Although NSFAS currently provides funding to 60% of the country’s tertiary students, student accommodation for this cohort of students remains a controversial subject due to the newly introduced R45,000 annual price cap on student accommodation.
However, the Higher Education Department maintains that the decision is a necessary measure because private accommodation providers over-charge the bursary scheme.
During a recent interview Higher Education Minister, Blade Nzimande admitted that implementing the accommodation price cap has not been without its own challenges due to a variety of reasons.
One of the main issues, according to Nzimande, is that there are currently more NSFAS funded students that are enrolled in tertiary institutions than there is available space for student accommodation.
As a result of this, not all of the more than 1 million students who qualified for NSFAS student funding could have their funding applications approved.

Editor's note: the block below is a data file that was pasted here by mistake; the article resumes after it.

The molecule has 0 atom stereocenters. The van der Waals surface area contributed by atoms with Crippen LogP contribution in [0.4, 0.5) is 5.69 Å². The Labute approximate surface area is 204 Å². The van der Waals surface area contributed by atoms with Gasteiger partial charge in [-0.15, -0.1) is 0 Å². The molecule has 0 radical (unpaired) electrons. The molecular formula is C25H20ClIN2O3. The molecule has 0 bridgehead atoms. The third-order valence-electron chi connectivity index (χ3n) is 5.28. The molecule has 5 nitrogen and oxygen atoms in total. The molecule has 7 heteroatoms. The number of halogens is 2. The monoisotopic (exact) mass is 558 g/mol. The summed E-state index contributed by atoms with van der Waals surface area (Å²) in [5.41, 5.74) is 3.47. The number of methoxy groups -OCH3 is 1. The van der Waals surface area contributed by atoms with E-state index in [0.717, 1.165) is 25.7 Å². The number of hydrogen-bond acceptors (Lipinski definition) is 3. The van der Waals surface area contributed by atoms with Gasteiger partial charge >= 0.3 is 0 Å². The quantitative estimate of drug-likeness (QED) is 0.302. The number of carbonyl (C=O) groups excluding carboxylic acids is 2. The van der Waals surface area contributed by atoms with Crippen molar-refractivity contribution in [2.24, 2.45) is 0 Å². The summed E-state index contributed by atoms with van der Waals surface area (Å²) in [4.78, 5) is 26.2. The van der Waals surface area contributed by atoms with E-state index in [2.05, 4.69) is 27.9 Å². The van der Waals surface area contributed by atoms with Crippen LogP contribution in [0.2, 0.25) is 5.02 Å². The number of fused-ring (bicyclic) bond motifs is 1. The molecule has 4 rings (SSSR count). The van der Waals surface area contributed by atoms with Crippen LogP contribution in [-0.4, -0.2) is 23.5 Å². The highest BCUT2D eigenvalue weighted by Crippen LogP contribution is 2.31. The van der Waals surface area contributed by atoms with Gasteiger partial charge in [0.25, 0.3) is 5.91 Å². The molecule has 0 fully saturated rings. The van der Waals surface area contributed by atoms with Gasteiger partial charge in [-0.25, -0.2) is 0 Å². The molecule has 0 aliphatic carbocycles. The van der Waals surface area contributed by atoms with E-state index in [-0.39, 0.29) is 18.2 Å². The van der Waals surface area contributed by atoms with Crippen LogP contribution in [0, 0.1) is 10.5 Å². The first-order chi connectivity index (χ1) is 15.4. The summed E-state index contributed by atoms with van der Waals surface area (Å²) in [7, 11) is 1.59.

Nzimande went on to point out that the scheme had already spent R11 billion on student accommodation last year, adding that it is partly for this reason that NSFAS must play an active role determining prices for student accommodation.
There were also suggestions that NSFAS should instead directly give students the accommodation funding allocation and allow them to seek accommodation on their own. However the minister rejected the idea saying that NSFAS would have no way to monitor how the funds are spent.
“Many students are the first to go to university in their families, so they send the money home rather than spending it where it is supposed to be spent. Some students are the breadwinners in their family. It is not a grant, it is only for education.”
The minister further stated that the government would not be able to afford to fund an infrastructure project that would see them building government and university owned student accommodation as an alternative option to those that are privately owned.